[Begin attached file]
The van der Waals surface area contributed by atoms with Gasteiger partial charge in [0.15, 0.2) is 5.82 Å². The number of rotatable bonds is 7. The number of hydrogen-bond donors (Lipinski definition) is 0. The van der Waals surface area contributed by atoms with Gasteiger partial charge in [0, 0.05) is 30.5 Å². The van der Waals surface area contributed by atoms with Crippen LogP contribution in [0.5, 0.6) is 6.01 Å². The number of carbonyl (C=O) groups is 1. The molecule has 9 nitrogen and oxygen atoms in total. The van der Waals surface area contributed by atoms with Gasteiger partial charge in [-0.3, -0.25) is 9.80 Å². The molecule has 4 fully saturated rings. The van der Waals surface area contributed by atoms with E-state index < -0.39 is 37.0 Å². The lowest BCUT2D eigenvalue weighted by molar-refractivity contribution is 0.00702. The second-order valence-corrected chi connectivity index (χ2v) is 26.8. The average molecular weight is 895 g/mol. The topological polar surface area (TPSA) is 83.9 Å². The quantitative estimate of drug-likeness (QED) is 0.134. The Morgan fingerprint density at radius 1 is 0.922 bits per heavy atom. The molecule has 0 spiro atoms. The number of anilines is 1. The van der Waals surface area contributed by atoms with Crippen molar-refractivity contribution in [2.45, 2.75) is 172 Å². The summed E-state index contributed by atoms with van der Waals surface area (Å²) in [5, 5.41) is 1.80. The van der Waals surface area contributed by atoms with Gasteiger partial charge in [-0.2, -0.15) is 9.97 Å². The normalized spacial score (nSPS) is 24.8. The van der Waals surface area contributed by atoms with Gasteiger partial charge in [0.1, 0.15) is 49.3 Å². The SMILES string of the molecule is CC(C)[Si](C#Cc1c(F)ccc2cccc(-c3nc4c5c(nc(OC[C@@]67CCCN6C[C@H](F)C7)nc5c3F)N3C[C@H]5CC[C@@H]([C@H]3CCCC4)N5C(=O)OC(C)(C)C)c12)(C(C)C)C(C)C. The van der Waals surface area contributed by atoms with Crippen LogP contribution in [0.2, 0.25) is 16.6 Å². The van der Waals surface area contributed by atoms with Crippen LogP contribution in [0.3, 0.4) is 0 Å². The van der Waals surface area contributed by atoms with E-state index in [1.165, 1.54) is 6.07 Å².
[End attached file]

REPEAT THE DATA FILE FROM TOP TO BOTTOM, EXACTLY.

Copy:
The van der Waals surface area contributed by atoms with Gasteiger partial charge in [0.15, 0.2) is 5.82 Å². The number of rotatable bonds is 7. The number of hydrogen-bond donors (Lipinski definition) is 0. The van der Waals surface area contributed by atoms with Gasteiger partial charge in [0, 0.05) is 30.5 Å². The van der Waals surface area contributed by atoms with Crippen LogP contribution in [0.5, 0.6) is 6.01 Å². The number of carbonyl (C=O) groups is 1. The molecule has 9 nitrogen and oxygen atoms in total. The van der Waals surface area contributed by atoms with Gasteiger partial charge in [-0.3, -0.25) is 9.80 Å². The molecule has 4 fully saturated rings. The van der Waals surface area contributed by atoms with E-state index < -0.39 is 37.0 Å². The lowest BCUT2D eigenvalue weighted by molar-refractivity contribution is 0.00702. The second-order valence-corrected chi connectivity index (χ2v) is 26.8. The average molecular weight is 895 g/mol. The topological polar surface area (TPSA) is 83.9 Å². The quantitative estimate of drug-likeness (QED) is 0.134. The Morgan fingerprint density at radius 1 is 0.922 bits per heavy atom. The molecule has 0 spiro atoms. The number of anilines is 1. The van der Waals surface area contributed by atoms with Crippen molar-refractivity contribution in [2.45, 2.75) is 172 Å². The summed E-state index contributed by atoms with van der Waals surface area (Å²) in [5, 5.41) is 1.80. The van der Waals surface area contributed by atoms with Gasteiger partial charge in [-0.2, -0.15) is 9.97 Å². The normalized spacial score (nSPS) is 24.8. The van der Waals surface area contributed by atoms with Gasteiger partial charge in [0.1, 0.15) is 49.3 Å². The SMILES string of the molecule is CC(C)[Si](C#Cc1c(F)ccc2cccc(-c3nc4c5c(nc(OC[C@@]67CCCN6C[C@H](F)C7)nc5c3F)N3C[C@H]5CC[C@@H]([C@H]3CCCC4)N5C(=O)OC(C)(C)C)c12)(C(C)C)C(C)C. The van der Waals surface area contributed by atoms with Crippen LogP contribution in [0.2, 0.25) is 16.6 Å². The van der Waals surface area contributed by atoms with Crippen LogP contribution in [0.3, 0.4) is 0 Å². The van der Waals surface area contributed by atoms with E-state index in [1.165, 1.54) is 6.07 Å².